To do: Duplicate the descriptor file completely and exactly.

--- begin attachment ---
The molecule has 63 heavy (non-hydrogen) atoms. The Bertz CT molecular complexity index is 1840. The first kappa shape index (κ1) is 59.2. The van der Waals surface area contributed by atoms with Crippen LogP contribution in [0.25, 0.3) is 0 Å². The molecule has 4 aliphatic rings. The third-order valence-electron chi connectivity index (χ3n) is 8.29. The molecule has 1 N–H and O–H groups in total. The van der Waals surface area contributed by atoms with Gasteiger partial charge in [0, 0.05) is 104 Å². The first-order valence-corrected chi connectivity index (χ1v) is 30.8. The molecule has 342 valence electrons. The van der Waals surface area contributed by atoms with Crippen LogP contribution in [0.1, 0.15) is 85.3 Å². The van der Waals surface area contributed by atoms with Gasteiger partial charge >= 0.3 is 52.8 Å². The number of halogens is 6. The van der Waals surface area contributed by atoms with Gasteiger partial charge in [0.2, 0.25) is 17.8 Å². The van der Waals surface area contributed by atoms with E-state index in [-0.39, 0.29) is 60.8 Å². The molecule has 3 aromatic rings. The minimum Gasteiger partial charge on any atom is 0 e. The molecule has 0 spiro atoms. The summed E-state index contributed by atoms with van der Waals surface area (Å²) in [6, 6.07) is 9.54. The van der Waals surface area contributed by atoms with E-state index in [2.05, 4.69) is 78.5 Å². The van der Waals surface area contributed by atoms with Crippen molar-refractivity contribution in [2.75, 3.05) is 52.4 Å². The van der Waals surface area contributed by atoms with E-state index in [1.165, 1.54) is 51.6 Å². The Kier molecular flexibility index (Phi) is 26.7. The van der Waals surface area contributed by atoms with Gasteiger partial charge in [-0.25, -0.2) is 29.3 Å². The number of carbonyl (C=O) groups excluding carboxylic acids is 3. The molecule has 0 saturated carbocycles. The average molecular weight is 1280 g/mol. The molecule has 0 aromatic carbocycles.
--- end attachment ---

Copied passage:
The molecule has 63 heavy (non-hydrogen) atoms. The Bertz CT molecular complexity index is 1840. The first kappa shape index (κ1) is 59.2. The van der Waals surface area contributed by atoms with Crippen LogP contribution in [0.25, 0.3) is 0 Å². The molecule has 4 aliphatic rings. The third-order valence-electron chi connectivity index (χ3n) is 8.29. The molecule has 1 N–H and O–H groups in total. The van der Waals surface area contributed by atoms with Gasteiger partial charge in [0, 0.05) is 104 Å². The first-order valence-corrected chi connectivity index (χ1v) is 30.8. The molecule has 342 valence electrons. The van der Waals surface area contributed by atoms with Crippen LogP contribution in [0.1, 0.15) is 85.3 Å². The van der Waals surface area contributed by atoms with Gasteiger partial charge >= 0.3 is 52.8 Å². The number of halogens is 6. The van der Waals surface area contributed by atoms with Gasteiger partial charge in [0.2, 0.25) is 17.8 Å². The van der Waals surface area contributed by atoms with E-state index in [-0.39, 0.29) is 60.8 Å². The molecule has 3 aromatic rings. The minimum Gasteiger partial charge on any atom is 0 e. The molecule has 0 spiro atoms. The summed E-state index contributed by atoms with van der Waals surface area (Å²) in [6, 6.07) is 9.54. The van der Waals surface area contributed by atoms with E-state index in [2.05, 4.69) is 78.5 Å². The van der Waals surface area contributed by atoms with Crippen molar-refractivity contribution in [2.75, 3.05) is 52.4 Å². The van der Waals surface area contributed by atoms with E-state index in [1.165, 1.54) is 51.6 Å². The Kier molecular flexibility index (Phi) is 26.7. The van der Waals surface area contributed by atoms with Gasteiger partial charge in [-0.25, -0.2) is 29.3 Å². The number of carbonyl (C=O) groups excluding carboxylic acids is 3. The molecule has 0 saturated carbocycles. The average molecular weight is 1280 g/mol. The molecule has 0 aromatic carbocycles.